Sea trap. How Russian blackmail with a grain deal leads to the blockade of Russian ports in the Black Sea

About why the blockade of the Black Sea initiated by Russia will ultimately lead to the economic exhaustion of Ukraine, and why it needs to be lifted as soon as possible — more details on RBС-Ukraine.

The grain deal, which lasted for a year, has come to an end. Russia withdrew from it unilaterally and immediately informed the world that any ships heading to Ukrainian ports would be considered as carrying military cargo and therefore a threat. The world swallowed this terror, much like it did last year, legitimizing it in the name of fighting global hunger.

The Ukrainian authorities acknowledge that the grain agreement was a forced step and existed solely to allow farmers to export last year’s harvest and not disrupt the planting of the 2023 season. Even at the time of its signing, it was clear to everyone that Russia would use it for blackmail.

And so it happened — almost every month, the aggressor would demonstratively withdraw from it, demanding more and more concessions from the sanctions pressure. Thus, from the opportunity to export grain last year, the Kremlin went as far as regaining access to SWIFT for its Russian Agricultural Bank.

The involvement of the UN in the grain agreement effectively legalized the “right to terror” at sea. Russia obtained unprecedented rights for full control over the external trade of a sovereign state in the Black Sea, as well as controlling functions in the Bosporus Strait, not provided for by the Montreux Convention. The international community witnessed audacious piracy in action. And unfortunately, de facto, it agreed to such a state of affairs.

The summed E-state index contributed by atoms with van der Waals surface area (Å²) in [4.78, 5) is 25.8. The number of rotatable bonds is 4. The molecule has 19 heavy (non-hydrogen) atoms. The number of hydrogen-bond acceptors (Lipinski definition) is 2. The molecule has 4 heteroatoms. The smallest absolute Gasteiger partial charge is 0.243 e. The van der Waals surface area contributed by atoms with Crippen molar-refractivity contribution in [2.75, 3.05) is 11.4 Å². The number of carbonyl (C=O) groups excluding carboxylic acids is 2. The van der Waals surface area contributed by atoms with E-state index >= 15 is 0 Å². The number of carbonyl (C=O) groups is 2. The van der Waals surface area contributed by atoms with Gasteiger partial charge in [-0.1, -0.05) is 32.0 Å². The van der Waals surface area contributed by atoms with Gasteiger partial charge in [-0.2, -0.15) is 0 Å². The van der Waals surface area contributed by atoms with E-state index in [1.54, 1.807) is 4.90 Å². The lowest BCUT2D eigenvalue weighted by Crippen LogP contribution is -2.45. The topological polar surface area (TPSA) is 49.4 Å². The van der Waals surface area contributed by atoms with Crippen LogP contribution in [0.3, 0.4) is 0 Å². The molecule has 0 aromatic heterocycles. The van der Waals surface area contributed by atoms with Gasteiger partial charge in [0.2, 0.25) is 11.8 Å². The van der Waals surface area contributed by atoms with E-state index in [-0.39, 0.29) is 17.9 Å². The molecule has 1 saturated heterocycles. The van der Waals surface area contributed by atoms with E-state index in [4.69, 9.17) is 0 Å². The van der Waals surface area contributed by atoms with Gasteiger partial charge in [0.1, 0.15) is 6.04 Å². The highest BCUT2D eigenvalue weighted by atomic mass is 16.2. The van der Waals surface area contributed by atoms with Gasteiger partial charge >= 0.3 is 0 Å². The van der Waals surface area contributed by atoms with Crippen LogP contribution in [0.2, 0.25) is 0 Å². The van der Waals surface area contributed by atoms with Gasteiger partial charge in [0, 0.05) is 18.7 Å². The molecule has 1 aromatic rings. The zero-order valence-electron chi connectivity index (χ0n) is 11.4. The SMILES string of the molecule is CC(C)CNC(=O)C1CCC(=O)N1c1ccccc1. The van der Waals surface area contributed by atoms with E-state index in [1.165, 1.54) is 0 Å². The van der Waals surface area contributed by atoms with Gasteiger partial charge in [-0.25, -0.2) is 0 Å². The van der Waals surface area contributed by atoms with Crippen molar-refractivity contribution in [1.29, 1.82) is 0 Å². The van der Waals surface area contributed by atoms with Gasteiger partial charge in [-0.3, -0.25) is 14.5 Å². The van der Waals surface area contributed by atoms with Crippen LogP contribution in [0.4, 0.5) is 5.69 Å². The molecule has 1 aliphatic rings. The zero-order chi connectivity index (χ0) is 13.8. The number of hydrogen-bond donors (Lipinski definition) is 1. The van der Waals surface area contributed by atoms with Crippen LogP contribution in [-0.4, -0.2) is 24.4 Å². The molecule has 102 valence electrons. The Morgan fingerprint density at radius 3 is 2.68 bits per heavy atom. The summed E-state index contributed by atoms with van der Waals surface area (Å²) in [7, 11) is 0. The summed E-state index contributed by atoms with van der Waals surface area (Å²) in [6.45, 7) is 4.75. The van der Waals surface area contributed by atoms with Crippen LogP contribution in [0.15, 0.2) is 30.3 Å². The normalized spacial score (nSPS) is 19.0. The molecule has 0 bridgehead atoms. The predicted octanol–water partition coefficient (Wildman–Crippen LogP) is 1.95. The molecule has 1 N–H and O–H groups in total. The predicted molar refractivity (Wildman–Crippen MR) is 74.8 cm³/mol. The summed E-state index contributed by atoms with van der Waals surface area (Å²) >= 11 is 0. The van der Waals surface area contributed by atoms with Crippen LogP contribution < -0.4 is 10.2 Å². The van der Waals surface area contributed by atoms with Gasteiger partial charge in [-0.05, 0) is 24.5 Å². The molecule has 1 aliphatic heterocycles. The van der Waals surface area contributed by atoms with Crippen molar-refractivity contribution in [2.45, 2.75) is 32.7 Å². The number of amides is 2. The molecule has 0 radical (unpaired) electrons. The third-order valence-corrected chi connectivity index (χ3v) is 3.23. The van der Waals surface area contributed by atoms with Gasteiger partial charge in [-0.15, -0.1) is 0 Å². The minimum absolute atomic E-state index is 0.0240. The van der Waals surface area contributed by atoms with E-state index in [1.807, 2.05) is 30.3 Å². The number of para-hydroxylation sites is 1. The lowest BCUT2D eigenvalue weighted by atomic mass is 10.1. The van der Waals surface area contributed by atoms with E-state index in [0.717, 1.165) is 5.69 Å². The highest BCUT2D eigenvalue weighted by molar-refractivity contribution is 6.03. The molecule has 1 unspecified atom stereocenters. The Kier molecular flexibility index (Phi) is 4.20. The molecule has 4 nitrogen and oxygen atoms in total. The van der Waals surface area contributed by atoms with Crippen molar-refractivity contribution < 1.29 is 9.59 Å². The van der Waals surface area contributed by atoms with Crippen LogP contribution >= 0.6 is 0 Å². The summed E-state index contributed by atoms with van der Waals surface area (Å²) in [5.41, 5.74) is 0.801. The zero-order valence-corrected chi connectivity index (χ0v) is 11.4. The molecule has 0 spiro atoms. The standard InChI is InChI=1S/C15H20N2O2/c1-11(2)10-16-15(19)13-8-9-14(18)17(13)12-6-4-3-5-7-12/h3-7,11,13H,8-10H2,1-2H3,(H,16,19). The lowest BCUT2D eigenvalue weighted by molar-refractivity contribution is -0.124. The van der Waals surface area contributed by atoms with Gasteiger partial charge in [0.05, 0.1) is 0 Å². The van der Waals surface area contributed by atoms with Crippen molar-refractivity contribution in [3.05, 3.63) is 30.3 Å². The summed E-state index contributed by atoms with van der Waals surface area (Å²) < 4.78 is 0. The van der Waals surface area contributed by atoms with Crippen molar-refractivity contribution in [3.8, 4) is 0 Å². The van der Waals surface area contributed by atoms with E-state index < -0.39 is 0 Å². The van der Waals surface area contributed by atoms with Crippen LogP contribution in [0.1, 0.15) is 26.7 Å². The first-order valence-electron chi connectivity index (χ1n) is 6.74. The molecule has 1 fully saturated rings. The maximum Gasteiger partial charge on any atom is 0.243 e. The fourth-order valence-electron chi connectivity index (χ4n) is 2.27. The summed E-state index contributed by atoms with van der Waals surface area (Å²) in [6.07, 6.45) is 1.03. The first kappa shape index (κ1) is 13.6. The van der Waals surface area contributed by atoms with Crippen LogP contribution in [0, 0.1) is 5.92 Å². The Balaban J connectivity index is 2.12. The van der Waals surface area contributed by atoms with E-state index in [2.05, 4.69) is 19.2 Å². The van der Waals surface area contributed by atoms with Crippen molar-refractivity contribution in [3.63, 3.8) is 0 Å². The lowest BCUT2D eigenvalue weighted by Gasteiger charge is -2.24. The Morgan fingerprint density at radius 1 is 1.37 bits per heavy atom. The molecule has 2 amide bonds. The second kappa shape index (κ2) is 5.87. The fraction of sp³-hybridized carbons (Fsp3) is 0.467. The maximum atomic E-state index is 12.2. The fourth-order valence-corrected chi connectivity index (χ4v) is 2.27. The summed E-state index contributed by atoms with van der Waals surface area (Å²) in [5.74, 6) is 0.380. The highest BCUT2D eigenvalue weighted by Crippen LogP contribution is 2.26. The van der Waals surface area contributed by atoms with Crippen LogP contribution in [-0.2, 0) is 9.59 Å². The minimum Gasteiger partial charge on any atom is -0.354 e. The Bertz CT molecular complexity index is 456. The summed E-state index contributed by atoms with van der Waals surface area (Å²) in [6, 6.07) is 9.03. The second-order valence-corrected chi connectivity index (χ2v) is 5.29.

Meanwhile, the inspections carried out by Russia on Ukrainian ships carrying grain became increasingly prolonged, resulting in over a hundred vessels accumulating in the strait, awaiting their turn for this humiliating inspection. Russians openly revel in their ability to prolong these inspections — this is indicated by a secret report prepared for the Kremlin. And the world watches as ships wait for Ukrainian wheat in Africa for months.

In essence, the grain agreement became a “satisfaction for one.” Russia gained maximum benefits from the deal: the opportunity to expand grain exports, complete control over Ukrainian exports, and carte blanche for blackmailing the world with hunger. The world, while receiving a “plus in karma” for solving the grain supply issue in African countries, simultaneously incurred a tremendous negative consequence — it demonstrated its complete helplessness in the face of a modern pirate. As for Ukraine, even though it managed to export a portion of the grain, it is missing out on billions because it still lacks the ability to export other product groups by sea.